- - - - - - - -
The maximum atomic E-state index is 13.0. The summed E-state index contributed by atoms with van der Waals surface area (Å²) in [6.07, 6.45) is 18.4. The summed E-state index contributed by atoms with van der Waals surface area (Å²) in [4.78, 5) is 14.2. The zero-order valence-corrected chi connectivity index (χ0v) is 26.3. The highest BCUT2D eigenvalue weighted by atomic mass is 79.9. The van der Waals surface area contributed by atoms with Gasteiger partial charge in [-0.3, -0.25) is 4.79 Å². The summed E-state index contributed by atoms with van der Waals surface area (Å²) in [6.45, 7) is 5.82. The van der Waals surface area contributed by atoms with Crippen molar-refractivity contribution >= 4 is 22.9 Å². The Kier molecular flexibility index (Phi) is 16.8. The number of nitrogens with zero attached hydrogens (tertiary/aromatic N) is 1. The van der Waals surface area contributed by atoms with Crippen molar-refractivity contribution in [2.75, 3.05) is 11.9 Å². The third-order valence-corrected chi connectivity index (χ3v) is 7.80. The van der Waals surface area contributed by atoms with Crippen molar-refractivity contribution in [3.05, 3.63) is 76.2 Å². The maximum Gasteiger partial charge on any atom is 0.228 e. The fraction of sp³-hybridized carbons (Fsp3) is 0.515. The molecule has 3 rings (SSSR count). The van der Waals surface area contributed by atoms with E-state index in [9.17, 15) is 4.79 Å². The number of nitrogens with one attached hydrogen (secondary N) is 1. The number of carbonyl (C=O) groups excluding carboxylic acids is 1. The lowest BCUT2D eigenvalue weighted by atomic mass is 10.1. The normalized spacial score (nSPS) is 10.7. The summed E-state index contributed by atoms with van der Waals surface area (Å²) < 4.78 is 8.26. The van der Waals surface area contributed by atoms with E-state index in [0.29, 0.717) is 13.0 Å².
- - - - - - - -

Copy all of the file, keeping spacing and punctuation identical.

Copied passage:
The maximum atomic E-state index is 13.0. The summed E-state index contributed by atoms with van der Waals surface area (Å²) in [6.07, 6.45) is 18.4. The summed E-state index contributed by atoms with van der Waals surface area (Å²) in [4.78, 5) is 14.2. The zero-order valence-corrected chi connectivity index (χ0v) is 26.3. The highest BCUT2D eigenvalue weighted by atomic mass is 79.9. The van der Waals surface area contributed by atoms with Gasteiger partial charge in [-0.3, -0.25) is 4.79 Å². The summed E-state index contributed by atoms with van der Waals surface area (Å²) in [6.45, 7) is 5.82. The van der Waals surface area contributed by atoms with Crippen molar-refractivity contribution >= 4 is 22.9 Å². The Kier molecular flexibility index (Phi) is 16.8. The number of nitrogens with zero attached hydrogens (tertiary/aromatic N) is 1. The van der Waals surface area contributed by atoms with Crippen molar-refractivity contribution in [2.75, 3.05) is 11.9 Å². The third-order valence-corrected chi connectivity index (χ3v) is 7.80. The van der Waals surface area contributed by atoms with Crippen molar-refractivity contribution in [3.05, 3.63) is 76.2 Å². The maximum Gasteiger partial charge on any atom is 0.228 e. The fraction of sp³-hybridized carbons (Fsp3) is 0.515. The molecule has 3 rings (SSSR count). The van der Waals surface area contributed by atoms with E-state index in [9.17, 15) is 4.79 Å². The number of nitrogens with one attached hydrogen (secondary N) is 1. The number of carbonyl (C=O) groups excluding carboxylic acids is 1. The lowest BCUT2D eigenvalue weighted by atomic mass is 10.1. The normalized spacial score (nSPS) is 10.7. The summed E-state index contributed by atoms with van der Waals surface area (Å²) < 4.78 is 8.26. The van der Waals surface area contributed by atoms with E-state index in [0.29, 0.717) is 13.0 Å².